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The Seekers by Daniel J. Boorstin

The Seekers:
Man's Continuing Quest To Understand His World
By Daniel J. Boorstin / Random House 1998

 

Based on the overall concept that all human beings are Seekers ceaselessly asking fundamental questions about existence, The Seekers is a thoroughly engrossing blend of history and philosophy, and on a personal level, it is an inspirational book as well.

Weaving a thread from ancient times to modern day by examining the works of great thinkers ranging from Socrates to Thomas Jefferson to Einstein, Boorstin ties together over two centuries of ideas and writings, to illuminate mankind's continual quest for the eternal "Why".

Very broad in historical scope, yet intimate and compelling, this story of Western civilization's search for meaning is told in a way that superimposes on the map of history an overlay of common purpose and theme, bringing to vivid life our journey thus far, and shining a light into the paths awaiting in the future.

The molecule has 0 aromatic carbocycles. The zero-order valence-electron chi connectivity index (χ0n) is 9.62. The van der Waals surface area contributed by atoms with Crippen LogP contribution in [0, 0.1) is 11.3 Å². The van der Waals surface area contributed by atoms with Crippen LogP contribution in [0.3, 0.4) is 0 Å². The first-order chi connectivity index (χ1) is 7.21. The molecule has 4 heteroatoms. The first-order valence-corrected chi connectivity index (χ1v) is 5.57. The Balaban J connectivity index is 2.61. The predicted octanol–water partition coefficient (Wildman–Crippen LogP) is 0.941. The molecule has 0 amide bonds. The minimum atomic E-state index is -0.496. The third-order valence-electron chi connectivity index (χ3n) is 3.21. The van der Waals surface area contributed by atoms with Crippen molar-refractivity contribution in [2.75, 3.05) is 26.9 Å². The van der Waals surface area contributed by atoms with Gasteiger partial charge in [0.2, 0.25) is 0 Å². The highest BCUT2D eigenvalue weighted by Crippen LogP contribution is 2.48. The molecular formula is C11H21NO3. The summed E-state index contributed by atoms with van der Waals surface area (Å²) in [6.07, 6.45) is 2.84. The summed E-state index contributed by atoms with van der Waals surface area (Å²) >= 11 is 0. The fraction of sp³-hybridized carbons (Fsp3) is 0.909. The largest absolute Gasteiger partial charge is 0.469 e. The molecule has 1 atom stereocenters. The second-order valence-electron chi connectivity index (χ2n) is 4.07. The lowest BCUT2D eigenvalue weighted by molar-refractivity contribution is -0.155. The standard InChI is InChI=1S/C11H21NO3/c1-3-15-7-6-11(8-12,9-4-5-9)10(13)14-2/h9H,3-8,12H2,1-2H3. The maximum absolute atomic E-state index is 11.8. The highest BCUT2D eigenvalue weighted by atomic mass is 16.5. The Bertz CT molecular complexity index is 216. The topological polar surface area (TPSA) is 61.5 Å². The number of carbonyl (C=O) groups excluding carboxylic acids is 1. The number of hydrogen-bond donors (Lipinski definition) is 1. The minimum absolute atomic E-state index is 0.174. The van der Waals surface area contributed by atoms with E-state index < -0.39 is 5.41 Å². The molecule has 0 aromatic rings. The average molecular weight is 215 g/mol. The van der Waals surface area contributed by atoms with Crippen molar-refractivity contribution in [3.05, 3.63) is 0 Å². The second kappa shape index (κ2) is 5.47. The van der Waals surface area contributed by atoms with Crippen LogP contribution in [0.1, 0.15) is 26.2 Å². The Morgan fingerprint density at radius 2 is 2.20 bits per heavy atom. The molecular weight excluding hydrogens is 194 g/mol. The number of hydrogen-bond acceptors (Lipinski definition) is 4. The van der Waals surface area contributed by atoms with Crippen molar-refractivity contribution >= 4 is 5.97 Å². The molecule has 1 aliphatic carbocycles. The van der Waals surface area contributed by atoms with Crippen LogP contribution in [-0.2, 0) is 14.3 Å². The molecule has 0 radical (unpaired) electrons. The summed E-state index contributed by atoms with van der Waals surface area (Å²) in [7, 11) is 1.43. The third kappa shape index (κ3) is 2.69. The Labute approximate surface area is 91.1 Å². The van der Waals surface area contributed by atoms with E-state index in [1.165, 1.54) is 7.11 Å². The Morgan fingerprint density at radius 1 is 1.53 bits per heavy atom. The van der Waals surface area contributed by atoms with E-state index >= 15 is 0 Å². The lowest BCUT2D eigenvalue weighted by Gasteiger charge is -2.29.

I enjoyed this book on several different levels. It is immensely rich in history, personality and anecdote, and it has already become a favorite reference source. On another level, The Seekers presents a challenge to find meaning in the act of seeking itself. Boorstin's concept of the journey itself as fulfilling, the reaching of a destination as mere marker for the beginning of another journey, made the book a rich source of food for thought. Rarely has history and philosophy been so stimulating, so much fun to read.

Along with an expanded resources chapter, synchronized with the structure of the book, Boorstin, former Librarian of Congress and the author of The Creators and The Discovers , discusses his recommended reading sources in-depth, including various edition and translation comparisons.

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